West Indies’ management will trust their frontline seamers to be honest about their ability to get through a third Test match against England in the space of as many weeks, but are confident that there are no major injury concerns heading into the final match of the series at Emirates Old Trafford.
While England opted to field a completely different seam attack in the second Test, bringing in Stuart Broad, Sam Curran and Chris Woakes for James Anderson, Jofra Archer and Mark Wood, West Indies went in unchanged, and their bowlers toiled for 162 overs in the first innings.
“The thing about our seam department is that they’re very experienced,” Estwick said. “We’ll trust them. We’ll sit down with them and we’ll have a discussion. They must have been pulling up quite well because Shannon was ready to go into the nets today and have a bowl. The rain curtailed that but I think they’ll be fine.
“We’ll try to get them to stay off their feet and to get the adequate rest and the treatment that they need, because come Friday there’s no second-guessing. We’ve got to be ready, and we can’t have any excuses.
“If we had rested Shannon Gabriel for the (second) Test match after getting nine wickets (in the first) and had gone on to lose that Test, people would have been saying ‘Shannon got nine wickets, why did you rest him?’ It’s 20:20 vision, it’s hindsight. We can’t keep looking back and saying ‘we should have done this or that’. Just because England have done it and it proved successful doesn’t mean that it would have worked for us.”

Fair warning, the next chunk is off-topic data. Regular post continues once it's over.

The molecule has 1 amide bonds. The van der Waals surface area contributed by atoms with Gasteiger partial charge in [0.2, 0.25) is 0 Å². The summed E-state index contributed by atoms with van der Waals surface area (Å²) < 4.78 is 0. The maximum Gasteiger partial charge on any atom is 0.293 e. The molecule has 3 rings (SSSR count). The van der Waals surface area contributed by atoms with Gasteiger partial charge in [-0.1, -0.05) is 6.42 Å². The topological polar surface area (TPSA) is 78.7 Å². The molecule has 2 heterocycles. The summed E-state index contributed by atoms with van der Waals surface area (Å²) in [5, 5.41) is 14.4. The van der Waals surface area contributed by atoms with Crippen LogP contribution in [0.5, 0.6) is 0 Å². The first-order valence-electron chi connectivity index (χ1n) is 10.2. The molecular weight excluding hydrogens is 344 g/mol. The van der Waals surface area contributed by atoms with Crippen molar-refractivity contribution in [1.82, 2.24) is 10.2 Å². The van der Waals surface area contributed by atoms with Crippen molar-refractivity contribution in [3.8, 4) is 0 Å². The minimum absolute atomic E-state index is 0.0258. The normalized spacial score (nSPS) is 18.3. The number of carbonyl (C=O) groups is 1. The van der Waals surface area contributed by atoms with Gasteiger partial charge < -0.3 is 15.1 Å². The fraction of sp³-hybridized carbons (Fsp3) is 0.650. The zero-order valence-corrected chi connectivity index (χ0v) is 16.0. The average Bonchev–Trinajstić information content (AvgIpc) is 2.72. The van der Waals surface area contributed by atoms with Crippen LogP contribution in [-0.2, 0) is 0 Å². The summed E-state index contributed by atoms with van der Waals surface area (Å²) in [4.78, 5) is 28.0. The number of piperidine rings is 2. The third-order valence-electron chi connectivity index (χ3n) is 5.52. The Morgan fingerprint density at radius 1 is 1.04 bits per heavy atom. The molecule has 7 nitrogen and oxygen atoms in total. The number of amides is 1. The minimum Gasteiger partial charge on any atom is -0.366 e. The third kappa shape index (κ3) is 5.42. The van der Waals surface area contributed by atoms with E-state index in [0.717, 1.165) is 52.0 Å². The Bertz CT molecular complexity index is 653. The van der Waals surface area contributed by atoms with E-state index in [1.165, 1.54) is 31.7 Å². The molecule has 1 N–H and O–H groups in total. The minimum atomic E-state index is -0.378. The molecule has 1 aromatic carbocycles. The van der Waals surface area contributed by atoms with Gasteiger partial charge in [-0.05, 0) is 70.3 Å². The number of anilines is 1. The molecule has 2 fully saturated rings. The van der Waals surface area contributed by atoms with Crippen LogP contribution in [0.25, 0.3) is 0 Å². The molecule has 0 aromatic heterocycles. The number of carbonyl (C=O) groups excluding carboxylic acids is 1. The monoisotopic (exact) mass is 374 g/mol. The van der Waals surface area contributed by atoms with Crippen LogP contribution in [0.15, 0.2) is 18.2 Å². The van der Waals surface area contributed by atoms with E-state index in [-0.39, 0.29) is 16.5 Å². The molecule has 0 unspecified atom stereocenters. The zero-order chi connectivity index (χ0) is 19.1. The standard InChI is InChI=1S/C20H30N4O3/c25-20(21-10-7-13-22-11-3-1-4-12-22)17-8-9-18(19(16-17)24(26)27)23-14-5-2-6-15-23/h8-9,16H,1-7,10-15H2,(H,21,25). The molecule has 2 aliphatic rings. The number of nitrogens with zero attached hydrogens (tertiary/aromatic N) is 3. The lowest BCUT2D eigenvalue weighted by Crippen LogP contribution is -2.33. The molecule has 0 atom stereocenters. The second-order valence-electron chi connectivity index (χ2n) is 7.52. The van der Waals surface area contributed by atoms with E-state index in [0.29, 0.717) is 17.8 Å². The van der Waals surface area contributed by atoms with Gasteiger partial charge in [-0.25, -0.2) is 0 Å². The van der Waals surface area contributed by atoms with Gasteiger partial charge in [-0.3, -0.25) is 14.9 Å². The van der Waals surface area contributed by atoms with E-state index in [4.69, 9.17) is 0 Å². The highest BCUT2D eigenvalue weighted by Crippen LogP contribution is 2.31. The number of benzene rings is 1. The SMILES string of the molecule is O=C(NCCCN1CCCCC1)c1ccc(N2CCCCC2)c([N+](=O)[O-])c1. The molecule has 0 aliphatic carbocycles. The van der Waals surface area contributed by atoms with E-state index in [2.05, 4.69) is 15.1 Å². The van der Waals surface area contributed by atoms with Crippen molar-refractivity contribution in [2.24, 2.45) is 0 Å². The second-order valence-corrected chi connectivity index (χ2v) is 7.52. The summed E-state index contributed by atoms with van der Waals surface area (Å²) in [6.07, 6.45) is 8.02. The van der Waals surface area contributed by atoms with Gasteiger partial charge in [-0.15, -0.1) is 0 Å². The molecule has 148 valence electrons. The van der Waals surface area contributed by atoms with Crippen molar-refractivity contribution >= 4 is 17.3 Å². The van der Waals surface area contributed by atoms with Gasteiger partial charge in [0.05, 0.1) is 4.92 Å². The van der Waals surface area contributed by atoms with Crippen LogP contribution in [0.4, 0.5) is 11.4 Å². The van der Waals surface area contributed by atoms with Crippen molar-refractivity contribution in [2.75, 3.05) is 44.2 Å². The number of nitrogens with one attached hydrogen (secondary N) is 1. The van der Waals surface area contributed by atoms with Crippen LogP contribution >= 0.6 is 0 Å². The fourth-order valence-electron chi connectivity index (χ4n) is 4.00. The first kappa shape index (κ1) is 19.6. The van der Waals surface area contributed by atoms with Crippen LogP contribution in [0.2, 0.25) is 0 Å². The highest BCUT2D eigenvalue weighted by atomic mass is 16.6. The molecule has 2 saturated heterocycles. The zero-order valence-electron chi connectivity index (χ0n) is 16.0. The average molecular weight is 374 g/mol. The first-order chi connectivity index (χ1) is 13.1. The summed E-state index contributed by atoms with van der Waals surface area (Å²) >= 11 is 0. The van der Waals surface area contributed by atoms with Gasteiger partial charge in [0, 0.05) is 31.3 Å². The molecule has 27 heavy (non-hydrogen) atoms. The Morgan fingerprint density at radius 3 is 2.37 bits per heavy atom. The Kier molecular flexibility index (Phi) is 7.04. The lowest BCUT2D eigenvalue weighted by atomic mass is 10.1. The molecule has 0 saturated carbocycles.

Gabriel in particular looked stiff and sore at different points during the second Test, struggling for rhythm in his first spell and leaving the field clutching his groin on the second day. But Estwick said that his attitude to fitness had been impressive since his ankle injury last year, and backed him to get through the final Test.
“Obviously Shannon was injured just before the lockdown in the region, but he was able to put some training in,” Estwick said. “Once I was able to gauge from the 2km run and the time he did as soon as we arrived in England, I knew his fitness was commendable.
“Shannon is a very hard-working individual. The key thing for him is to rest and recover. It’s a short turnaround, and he’s an important member for us. He’s an experienced player now, and we’ve got to make sure that he gets the right rest and gets his treatment in or whatever he needs to make sure he’s on the park on Friday.”
Estwick said that Joseph’s injury – he went off with pain in his right elbow in the second Test – would be monitored on a “day-by-day” basis.
“We know the injury he had, but you could see that he bowled in the second innings on the last morning. He had a bowl and he looked quite well.
“The physio is going to keep us updated, but again, we’re going to trust the players. You’ve got to trust them to sit down and have an honest discussion, find out where they’re at and then make a decision.”
The two back-up seamers in the 15-man squad are Chemar Holder and allrounder Raymon Reifer, but it may well be tempting for West Indies to pick Rahkeem Cornwall, the offspinner, as a second spin option after Roston Chase’s success in the first Test. The selectors may yet add a batsman – either Joshua Da Silva or Shayne Moseley – to the squad from the reserves amid concerns over John Campbell and Shai Hope’s form, but no decision has been taken as yet.
Cornwall took a ten-wicket haul in his most recent Test appearance, against Afghanistan last November, and while Estwick pointed out that the conditions were very different, he said that Cornwall had looked good in training.
“We’ll have a look at it – he’ll come under discussion, I’m sure. Rahkeem has been preparing well so if he’s given the opportunity, I’m sure he will go well. We’ll try to make sure we get the best combination from those 15.”